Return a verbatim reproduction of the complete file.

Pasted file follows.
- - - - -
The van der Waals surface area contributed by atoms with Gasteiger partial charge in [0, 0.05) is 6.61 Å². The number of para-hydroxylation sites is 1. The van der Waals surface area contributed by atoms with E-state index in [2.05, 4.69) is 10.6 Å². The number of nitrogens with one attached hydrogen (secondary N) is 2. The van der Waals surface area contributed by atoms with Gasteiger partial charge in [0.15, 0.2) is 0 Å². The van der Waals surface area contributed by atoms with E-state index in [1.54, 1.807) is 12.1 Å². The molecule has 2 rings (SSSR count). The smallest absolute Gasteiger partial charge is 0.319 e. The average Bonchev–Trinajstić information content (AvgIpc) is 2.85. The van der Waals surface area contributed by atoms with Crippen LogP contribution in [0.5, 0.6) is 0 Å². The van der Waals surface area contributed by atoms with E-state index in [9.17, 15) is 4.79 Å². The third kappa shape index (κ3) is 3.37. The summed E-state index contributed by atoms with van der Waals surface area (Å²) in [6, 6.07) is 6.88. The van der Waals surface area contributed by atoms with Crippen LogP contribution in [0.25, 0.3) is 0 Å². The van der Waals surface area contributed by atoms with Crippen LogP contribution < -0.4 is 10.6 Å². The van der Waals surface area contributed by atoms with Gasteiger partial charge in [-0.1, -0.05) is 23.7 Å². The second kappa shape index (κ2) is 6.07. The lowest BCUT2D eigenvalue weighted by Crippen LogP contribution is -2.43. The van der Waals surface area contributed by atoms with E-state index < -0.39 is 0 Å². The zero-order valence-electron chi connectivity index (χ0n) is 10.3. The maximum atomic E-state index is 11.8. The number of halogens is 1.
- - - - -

The van der Waals surface area contributed by atoms with Gasteiger partial charge in [0, 0.05) is 6.61 Å². The number of para-hydroxylation sites is 1. The van der Waals surface area contributed by atoms with E-state index in [2.05, 4.69) is 10.6 Å². The number of nitrogens with one attached hydrogen (secondary N) is 2. The van der Waals surface area contributed by atoms with Gasteiger partial charge in [0.15, 0.2) is 0 Å². The van der Waals surface area contributed by atoms with E-state index in [1.54, 1.807) is 12.1 Å². The molecule has 2 rings (SSSR count). The smallest absolute Gasteiger partial charge is 0.319 e. The average Bonchev–Trinajstić information content (AvgIpc) is 2.85. The van der Waals surface area contributed by atoms with Crippen LogP contribution in [0.5, 0.6) is 0 Å². The van der Waals surface area contributed by atoms with E-state index in [9.17, 15) is 4.79 Å². The third kappa shape index (κ3) is 3.37. The summed E-state index contributed by atoms with van der Waals surface area (Å²) in [6, 6.07) is 6.88. The van der Waals surface area contributed by atoms with Crippen LogP contribution in [0.25, 0.3) is 0 Å². The van der Waals surface area contributed by atoms with Crippen LogP contribution < -0.4 is 10.6 Å². The van der Waals surface area contributed by atoms with Gasteiger partial charge in [-0.1, -0.05) is 23.7 Å². The second kappa shape index (κ2) is 6.07. The lowest BCUT2D eigenvalue weighted by Crippen LogP contribution is -2.43. The van der Waals surface area contributed by atoms with E-state index < -0.39 is 0 Å². The zero-order valence-electron chi connectivity index (χ0n) is 10.3. The maximum atomic E-state index is 11.8. The number of halogens is 1.